Another symptom you might run into is milky oil, or oil that looks like frothy chocolate milk. This is usually the result of coolant or water mixing with the oil. This could be caused by a leaking head gasket, a leaking intake gasket, an oil cooler leak, or some other instance where coolant can leak into the crankcase and not directly into the combustion chamber. This is bad, because the oil will not be able to lubricate properly if it’s contaminated with coolant or moisture.
These leaks can be harder to track down because they are internal leaks. The best way to confront these is to start with the easy stuff and take it from there. For instance, start by removing the intake manifold and inspecting the intake gasket for leaks before going for the head gasket. Or, if you have an oil cooler, check it for leaks first before digging deeper into the engine.
One thing to note before I close this topic is that this condition can also be caused by “short tripping.” Short tripping is when the vehicle only gets driven a short distance and rarely gets up to operating temperature. This causes a buildup of condensation inside the crankcase, which can exhibit the exact same symptom of oil that looks like chocolate milk.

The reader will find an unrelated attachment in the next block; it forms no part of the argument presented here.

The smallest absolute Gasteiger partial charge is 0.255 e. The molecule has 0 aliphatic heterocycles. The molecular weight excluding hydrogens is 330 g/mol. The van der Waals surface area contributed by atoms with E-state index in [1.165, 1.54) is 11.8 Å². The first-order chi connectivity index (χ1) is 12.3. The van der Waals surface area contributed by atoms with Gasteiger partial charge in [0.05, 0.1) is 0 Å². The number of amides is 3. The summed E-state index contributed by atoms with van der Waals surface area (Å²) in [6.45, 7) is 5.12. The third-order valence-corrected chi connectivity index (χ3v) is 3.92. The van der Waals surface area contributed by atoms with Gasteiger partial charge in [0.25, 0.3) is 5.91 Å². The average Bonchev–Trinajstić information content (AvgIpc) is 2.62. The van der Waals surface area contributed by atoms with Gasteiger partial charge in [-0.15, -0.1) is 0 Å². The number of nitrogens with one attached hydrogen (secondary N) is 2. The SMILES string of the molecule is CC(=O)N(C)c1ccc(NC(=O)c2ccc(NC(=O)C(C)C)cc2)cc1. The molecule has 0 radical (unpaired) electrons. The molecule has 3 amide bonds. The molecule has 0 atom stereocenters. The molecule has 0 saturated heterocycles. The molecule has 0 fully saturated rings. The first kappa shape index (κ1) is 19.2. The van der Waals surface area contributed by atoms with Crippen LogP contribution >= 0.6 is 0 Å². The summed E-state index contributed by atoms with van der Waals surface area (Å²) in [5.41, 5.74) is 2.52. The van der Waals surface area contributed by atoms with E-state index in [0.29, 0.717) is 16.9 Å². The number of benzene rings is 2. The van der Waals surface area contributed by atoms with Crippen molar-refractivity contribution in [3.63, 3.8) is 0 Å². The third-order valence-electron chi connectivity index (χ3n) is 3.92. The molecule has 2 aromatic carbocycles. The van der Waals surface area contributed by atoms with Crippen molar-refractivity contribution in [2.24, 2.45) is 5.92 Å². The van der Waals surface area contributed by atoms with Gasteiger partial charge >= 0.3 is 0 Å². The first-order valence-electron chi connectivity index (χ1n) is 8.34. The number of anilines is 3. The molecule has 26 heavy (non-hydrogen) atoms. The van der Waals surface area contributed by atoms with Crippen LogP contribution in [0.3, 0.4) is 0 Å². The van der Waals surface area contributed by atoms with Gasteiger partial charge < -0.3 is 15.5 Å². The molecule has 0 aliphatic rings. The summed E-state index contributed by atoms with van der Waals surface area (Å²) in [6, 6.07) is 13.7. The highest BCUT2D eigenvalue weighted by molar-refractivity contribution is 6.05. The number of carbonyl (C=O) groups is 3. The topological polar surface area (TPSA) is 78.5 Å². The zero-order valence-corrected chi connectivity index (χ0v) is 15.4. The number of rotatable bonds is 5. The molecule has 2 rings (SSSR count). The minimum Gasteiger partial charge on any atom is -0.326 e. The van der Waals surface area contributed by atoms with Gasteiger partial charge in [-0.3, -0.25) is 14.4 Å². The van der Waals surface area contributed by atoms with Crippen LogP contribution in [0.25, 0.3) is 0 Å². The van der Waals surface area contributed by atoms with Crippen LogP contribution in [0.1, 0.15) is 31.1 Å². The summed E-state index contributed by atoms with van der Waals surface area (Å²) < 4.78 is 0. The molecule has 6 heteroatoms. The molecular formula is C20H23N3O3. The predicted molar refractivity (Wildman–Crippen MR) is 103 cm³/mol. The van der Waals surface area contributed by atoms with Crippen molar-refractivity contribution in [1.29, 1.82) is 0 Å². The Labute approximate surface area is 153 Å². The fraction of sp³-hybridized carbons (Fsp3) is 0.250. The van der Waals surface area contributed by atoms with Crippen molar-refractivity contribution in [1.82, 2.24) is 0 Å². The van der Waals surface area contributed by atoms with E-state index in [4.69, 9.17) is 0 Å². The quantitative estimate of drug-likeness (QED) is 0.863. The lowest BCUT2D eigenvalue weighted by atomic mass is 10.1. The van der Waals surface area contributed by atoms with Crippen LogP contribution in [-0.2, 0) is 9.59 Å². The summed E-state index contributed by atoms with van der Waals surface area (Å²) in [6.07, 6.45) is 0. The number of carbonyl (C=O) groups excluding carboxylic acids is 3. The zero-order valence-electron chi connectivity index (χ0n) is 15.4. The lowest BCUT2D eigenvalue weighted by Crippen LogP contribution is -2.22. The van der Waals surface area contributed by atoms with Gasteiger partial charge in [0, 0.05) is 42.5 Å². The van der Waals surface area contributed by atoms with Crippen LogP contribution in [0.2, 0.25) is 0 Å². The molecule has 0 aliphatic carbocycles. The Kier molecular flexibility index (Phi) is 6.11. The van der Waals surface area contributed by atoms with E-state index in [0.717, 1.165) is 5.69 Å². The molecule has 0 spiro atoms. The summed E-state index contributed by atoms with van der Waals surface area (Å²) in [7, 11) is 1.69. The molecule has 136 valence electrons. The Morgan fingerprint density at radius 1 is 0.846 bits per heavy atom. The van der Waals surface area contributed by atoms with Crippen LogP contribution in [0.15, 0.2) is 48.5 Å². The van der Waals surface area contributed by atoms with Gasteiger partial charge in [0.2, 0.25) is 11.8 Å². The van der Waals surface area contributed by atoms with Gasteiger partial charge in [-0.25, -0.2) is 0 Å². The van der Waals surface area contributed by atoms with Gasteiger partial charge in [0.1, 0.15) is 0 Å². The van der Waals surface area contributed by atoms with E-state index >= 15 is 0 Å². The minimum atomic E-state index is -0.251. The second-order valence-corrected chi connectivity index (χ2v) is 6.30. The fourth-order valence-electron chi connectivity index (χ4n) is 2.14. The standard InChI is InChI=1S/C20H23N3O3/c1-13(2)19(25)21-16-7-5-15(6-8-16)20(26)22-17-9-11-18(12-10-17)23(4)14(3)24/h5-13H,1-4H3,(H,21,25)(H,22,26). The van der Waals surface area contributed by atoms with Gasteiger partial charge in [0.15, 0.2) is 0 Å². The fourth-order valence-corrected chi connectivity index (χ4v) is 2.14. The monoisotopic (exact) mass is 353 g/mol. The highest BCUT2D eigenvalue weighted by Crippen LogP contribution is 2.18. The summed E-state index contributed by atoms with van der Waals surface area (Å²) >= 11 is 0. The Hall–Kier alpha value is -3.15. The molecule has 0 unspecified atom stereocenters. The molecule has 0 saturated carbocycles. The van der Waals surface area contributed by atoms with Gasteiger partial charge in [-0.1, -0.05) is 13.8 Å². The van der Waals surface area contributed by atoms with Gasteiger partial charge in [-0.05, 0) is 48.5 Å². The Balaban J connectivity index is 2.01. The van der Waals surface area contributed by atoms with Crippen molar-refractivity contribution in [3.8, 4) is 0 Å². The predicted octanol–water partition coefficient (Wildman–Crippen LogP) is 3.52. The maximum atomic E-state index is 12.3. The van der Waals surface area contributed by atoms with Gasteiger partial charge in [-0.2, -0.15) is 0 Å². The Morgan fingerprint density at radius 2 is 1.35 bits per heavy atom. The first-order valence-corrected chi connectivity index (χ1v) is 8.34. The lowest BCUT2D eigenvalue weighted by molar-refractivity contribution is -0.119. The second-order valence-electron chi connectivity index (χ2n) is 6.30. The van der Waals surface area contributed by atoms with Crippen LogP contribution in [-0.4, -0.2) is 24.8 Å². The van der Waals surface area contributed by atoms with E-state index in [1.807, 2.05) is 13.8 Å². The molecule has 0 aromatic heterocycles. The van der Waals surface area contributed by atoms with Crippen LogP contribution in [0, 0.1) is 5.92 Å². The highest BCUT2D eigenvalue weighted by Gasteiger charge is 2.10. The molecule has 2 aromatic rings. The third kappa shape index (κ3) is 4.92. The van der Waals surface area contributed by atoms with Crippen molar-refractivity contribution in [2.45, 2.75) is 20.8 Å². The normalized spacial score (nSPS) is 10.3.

To address this issue, take the vehicle on a nice long drive to purge the condensation from the crankcase. If it was an internal coolant leak that caused the problem and you’ve completed the repair, I recommend you change the oil. I do this after just about all major engine work. Then I recommend you take the car for a long drive to make sure the repair took and the problem has been addressed. If you still see signs of coolant in the oil, change the oil again, take it for a drive and recheck. If you still have it then, you might need to keep looking for the source of the leak.